Perth based OVO Energy to cut 2,600 jobs

OVO Energy's Perth Contact Centre - formally operated by SSE

OVO energy has announced plans to cut 2,600 jobs nationally, saying Covid-19 has forced it to accelerate cost cutting plans.

OVO Energy announced the plans just four months after a £500 million take over of Perth based SSE Energy's retail arm.

At the time the firm assured its 8,000 workers that there would be no redundancies , including 1,000 workers at its Perth contact centre.

The roles thought to be under threat include around 1,000 contact centre staff as well as the company's meter readers.

OVO Energy say more smart meters in people's homes are sending data back to the company automatically and means there is no longer a need to visit people's homes.

The company stopped all home visits in March once lockdown began.

It says the impact of coronavirus has accelerated its plans to slimline its business. 

The energy firm also announced that 215 electrician and boiler repair technician roles will also be cut with the biggest losses felt in Scotland and in the South of England. 

In a statement an OVO Energy spokeswoman said: “ We are maintaining a significant workforce at our Perth and Cumbernauld offices in Scotland. Perth and Cumbernauld offices will both remain open. ”

“As we are entering a voluntary redundancy programme we can't know the precise numbers at this time. We will have to wait to see the take up across all the offices.”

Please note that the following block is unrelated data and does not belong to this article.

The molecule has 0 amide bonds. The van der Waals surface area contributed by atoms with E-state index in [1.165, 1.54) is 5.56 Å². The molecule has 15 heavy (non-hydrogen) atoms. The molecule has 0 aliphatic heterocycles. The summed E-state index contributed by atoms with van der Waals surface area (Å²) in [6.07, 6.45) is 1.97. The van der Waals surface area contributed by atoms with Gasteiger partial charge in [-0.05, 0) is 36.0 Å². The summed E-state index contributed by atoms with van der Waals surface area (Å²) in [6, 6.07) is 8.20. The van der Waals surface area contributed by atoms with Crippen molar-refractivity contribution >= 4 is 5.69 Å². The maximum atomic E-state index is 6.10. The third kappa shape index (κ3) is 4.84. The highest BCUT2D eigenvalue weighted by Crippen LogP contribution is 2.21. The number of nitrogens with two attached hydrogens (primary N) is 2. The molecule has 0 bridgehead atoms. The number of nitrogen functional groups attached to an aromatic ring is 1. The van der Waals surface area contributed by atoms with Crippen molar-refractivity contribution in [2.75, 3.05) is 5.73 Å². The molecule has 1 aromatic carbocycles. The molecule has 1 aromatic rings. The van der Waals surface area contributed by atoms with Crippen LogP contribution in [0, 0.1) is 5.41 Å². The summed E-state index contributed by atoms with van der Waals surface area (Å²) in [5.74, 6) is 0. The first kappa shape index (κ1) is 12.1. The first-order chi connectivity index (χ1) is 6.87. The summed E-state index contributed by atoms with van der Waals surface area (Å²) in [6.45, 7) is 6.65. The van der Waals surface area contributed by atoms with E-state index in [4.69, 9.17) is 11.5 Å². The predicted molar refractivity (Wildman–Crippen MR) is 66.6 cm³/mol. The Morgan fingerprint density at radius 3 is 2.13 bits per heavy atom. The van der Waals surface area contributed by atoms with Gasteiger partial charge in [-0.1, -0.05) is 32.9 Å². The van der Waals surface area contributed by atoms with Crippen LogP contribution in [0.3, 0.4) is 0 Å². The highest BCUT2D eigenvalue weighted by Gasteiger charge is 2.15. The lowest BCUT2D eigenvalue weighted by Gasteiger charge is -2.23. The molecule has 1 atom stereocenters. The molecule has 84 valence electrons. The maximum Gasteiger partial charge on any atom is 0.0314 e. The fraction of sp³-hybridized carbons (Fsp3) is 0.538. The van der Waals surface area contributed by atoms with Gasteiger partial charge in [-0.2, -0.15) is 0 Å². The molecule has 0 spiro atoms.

“Due to not proceeding further with offshoring activity, 700 roles will remain in the UK.”

Justin Bowden Senior GMB Organiser added: “Coronavirus outbreak or not, this is a massive betrayal of promises made to workers and politicians that the sale to OVO would not result in job losses. 

“The crisis and the SVT cap have affected the whole energy retail market but you cannot just cut your way out of a crisis in search of profit. 

“Whilst we were able to save 700 jobs from offshoring for now, this is still 2,600 good UK jobs from a company that is busy soaking up taxpayers money from the furlough scheme.

“GMB says companies who take government money from the Job Retention Scheme (JRS) should be prevented from making redundancies for at least year.”

 

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